We were on-the-way again. It was a long way. We made it today about 600 km by bus via National Road 40. What is Road 40? Why, it is in a list of main touristic attractions of Argentina in our Lonely Planet Guidebook. It was very interesting for us. This reason was enough to buy bus tickets to the north and test it ourselves.
The morning was overcast, but without rain. We left our room #13 at the hotel and changed it for a bus with a big red number 13 on the door.
We didn't want to pass through whole Ruta 40. It would be an very long way - this road is a longest in the world. Our goal was to reach the city of San Carlo de Bariloche on the north side of Patagonia, and it should take two days. Today we were running through open space of south Patagonia. From the West side we saw silhouettes of big mountains, and from the other, Atlantic side - infinite hills and steppes - pampa. Vegetation was poor, mostly grass and rarely a few trees.
The ground here is a mix of pebbles with sand. The first researchers of Patagonia had already said that it was an ocean bottom not so long ago. It is easy to find old cockleshells here.
Inside Santa Cruz province Ruta 40 is covered by pebbles. Many parts of the road are under construction, and we needed to detour them. The road was heavy, and we were moving slowly. It was empty - for a full day we met not more than ten cars. The landscape was the same during a day, and only once we saw a lake and had to crossed a big river. No people, no villages, no services. If something were happen here, there would be no hope for quick help. For the first day of travel we had two stops - at noon at the only gas station we saw, and at a small food shop in late afternoon.
The most interesting thing here are animals, which are often seen near the road. The large herds of sheep are grazed here. It was ridiculously to see, how the clever senior ram drove the herd off the road, having seen our bus. We saw also groups of guanacos. They are nice animals with reddish wool. Guanacos didn't run from us, but stopped in one's path and stood on the lookout with their beautiful eyes. We met also herds of horses, probably, wild, and many ostriches. We saw a lot of others birds here, especially on the water. It was the beginning of summer, and they were busy training the baby birds. We met usually full families of them.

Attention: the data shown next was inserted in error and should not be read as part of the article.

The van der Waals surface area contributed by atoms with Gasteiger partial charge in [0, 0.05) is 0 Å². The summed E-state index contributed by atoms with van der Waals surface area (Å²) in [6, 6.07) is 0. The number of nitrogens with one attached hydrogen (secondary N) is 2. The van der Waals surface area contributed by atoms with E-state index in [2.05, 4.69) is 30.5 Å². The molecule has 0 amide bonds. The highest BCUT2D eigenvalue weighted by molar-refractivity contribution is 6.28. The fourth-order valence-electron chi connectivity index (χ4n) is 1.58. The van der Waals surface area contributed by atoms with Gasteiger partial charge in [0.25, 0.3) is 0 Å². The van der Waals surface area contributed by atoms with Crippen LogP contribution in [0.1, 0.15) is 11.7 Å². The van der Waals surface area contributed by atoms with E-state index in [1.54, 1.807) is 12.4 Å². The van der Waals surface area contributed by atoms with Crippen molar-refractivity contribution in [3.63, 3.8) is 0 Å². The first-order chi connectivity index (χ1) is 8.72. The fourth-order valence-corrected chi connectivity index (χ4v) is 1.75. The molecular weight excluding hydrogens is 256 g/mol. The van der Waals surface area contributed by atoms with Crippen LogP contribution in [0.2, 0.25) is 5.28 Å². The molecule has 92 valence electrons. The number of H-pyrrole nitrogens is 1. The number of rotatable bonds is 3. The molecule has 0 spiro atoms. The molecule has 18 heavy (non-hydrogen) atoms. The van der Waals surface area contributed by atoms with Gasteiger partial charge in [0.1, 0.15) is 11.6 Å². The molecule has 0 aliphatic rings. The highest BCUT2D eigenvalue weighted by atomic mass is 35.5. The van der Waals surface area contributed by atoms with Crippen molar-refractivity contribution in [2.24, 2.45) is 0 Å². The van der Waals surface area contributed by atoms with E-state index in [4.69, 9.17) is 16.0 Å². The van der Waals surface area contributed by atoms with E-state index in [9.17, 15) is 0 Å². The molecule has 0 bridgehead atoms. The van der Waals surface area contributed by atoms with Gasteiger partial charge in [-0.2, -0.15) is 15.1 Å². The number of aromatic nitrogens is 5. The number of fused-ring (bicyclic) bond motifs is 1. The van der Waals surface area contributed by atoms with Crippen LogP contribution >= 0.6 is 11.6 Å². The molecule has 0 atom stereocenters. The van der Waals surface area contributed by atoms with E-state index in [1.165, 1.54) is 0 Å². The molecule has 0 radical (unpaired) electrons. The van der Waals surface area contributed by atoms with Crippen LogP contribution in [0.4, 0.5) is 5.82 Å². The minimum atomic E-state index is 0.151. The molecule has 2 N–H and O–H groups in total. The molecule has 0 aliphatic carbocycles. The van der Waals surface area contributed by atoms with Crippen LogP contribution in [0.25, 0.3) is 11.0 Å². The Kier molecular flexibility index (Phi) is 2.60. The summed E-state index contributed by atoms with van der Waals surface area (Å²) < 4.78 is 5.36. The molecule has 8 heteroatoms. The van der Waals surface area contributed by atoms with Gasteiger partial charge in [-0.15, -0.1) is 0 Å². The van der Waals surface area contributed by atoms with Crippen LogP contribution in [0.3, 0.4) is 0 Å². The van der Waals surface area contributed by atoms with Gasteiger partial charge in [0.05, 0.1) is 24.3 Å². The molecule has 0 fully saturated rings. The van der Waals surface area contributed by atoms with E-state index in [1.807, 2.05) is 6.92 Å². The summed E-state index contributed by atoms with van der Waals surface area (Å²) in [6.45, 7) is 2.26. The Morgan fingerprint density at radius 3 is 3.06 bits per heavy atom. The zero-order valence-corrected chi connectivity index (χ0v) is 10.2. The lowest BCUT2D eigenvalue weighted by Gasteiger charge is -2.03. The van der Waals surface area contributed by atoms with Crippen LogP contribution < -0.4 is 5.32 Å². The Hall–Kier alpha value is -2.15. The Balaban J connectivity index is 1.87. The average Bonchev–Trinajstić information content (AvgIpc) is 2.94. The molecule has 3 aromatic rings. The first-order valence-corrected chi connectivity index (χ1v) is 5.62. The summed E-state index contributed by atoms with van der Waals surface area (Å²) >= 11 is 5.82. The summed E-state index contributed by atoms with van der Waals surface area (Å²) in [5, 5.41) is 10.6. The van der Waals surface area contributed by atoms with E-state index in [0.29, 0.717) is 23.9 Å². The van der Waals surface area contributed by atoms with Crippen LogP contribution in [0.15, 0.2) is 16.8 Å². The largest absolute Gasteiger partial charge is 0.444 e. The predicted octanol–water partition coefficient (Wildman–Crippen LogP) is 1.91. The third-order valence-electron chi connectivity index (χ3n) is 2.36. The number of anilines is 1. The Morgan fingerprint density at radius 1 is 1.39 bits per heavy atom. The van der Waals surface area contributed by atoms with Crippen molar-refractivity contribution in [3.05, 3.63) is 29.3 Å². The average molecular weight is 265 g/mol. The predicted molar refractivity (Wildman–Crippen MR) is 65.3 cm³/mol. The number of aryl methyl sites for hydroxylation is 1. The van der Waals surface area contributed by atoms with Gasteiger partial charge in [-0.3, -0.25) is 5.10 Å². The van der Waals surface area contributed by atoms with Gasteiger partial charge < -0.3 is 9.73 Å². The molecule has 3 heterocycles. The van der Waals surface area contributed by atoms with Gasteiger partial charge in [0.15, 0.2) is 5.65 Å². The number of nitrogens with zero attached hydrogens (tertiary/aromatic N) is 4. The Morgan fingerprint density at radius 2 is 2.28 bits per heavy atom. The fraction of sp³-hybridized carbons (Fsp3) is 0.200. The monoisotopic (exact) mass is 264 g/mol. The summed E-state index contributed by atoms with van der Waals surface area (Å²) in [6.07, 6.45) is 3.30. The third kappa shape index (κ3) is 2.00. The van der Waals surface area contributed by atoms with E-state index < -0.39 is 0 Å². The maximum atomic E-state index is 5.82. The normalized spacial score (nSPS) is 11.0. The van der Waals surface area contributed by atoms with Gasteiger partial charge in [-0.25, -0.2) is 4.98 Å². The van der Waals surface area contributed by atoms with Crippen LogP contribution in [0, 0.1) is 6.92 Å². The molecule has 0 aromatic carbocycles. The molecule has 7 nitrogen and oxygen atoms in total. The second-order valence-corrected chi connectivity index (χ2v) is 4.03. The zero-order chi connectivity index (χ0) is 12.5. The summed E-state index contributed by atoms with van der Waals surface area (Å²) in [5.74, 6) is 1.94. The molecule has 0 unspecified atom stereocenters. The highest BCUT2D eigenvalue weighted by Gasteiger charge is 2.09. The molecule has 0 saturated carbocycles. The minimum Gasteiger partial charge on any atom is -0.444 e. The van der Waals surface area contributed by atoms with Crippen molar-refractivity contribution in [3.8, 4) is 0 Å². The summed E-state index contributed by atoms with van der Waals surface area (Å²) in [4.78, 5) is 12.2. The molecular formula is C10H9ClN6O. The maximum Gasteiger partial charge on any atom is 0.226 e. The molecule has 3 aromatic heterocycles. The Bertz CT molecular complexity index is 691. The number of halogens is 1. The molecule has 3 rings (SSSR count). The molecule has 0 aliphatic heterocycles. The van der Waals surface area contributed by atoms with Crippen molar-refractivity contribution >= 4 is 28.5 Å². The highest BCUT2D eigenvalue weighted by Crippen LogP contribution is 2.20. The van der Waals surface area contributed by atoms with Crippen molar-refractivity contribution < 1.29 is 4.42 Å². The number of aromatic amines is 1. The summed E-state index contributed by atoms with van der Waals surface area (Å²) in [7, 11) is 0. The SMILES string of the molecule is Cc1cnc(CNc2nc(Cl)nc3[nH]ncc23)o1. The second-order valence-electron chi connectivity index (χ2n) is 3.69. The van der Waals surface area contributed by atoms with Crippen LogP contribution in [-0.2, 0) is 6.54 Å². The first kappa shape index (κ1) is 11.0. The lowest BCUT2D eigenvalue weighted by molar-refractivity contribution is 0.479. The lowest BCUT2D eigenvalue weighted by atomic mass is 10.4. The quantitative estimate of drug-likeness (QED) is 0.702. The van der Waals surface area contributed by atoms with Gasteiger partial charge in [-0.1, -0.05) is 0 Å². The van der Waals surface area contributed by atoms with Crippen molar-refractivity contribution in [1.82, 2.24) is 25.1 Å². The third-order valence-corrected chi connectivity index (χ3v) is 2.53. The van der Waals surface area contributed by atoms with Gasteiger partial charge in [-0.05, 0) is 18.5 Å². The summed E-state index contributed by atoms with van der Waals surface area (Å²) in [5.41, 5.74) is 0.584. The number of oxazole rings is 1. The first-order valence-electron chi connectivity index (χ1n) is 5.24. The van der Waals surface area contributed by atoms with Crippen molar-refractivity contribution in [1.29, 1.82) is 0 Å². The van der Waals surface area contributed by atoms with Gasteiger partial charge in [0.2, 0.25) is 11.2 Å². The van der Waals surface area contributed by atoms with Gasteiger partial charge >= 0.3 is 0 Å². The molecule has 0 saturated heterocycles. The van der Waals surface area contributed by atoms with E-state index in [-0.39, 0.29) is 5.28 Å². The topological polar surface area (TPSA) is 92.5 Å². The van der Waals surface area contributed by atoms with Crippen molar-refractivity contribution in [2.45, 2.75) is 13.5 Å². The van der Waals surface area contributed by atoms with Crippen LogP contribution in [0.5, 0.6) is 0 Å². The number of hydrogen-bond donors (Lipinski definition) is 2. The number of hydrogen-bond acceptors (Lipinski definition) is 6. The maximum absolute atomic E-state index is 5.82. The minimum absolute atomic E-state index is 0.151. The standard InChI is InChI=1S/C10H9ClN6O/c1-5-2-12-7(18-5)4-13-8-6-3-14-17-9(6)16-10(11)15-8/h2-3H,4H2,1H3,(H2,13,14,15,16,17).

At last stop we had the opportunity to join an excursion to a known Las Manos Cave. A small bus brought us to a picturesque canyon at the Pinturas River. Here we had given helmets and on wooden planked footway we descended into the canyon. Our guide Valeria had pointed to a bus standing at the other side of the huge canyon and told us we were going to this car that was waiting for us. It was a good joke, and all laughed amicably.
The planked footway led us to a large cave, but its entry was closed. No matter for all the interesting rocks covered by prints of human hands were on the outside. It looked as if someone put one hand on a stone and sprayed paint from a tube. There are hundreds, if not thousands of such prints, and some pictures of animals - mostly guanacos, but also trees, circles, prints of ostrich's paws and even a white moon. According Valeria's explanations, the oldest pictures there were animals and hunt scenes, about ten thousand years old and hand prints about two thousand years old. It is very strange, but no human remains were found here. The picture rocks are fenced off from the track by a metal grid to prevent new paintings.
We had been looking at these miracles for about an hour. After that we had reached the end of footway, and one man collected our helmets and brought them back to entry, but Valeria didn't follow. At that moment I became afraid that Valeria's talk about the car was not a joke.
Valeria told us to follow her and went over the handrail. We followed her and went straight down a slope. The canyon had about two hundred meters depth, and small cows peered up at us surprised from its bottom. A not so small river was waiting us there.
Gradually all had gone down and were stopped by river. Then Valeria showed us what we should do. She had taken off her shoes, rolled up trousers and entered into water. We followed and the river was shallow and warm, the water pure and transparent. When we came to the other bank, we walked about a hundred meters barefoot and climbed up a hill of volcanic ash. The ash was warm and soft and it was pleasant for our bare feet.
After putting our shoes on, we had only to rise two hundred meters up towards our goal. The rock before us was almost vertical, but we knew with Valeria we could overcome anything. She led us via imperceptible paths and we went out of canyon in the sunset, an unbelievable and magnificent sunset. I had never seen anything like it. The clouds were as a flame - red and yellow, and the entire heavens were enveloped in flames.
It was very beautiful, but alas we got tired. Our main desire now was to reach the hotel and lie down to sleep. However, this desire was executed only at midnight that night.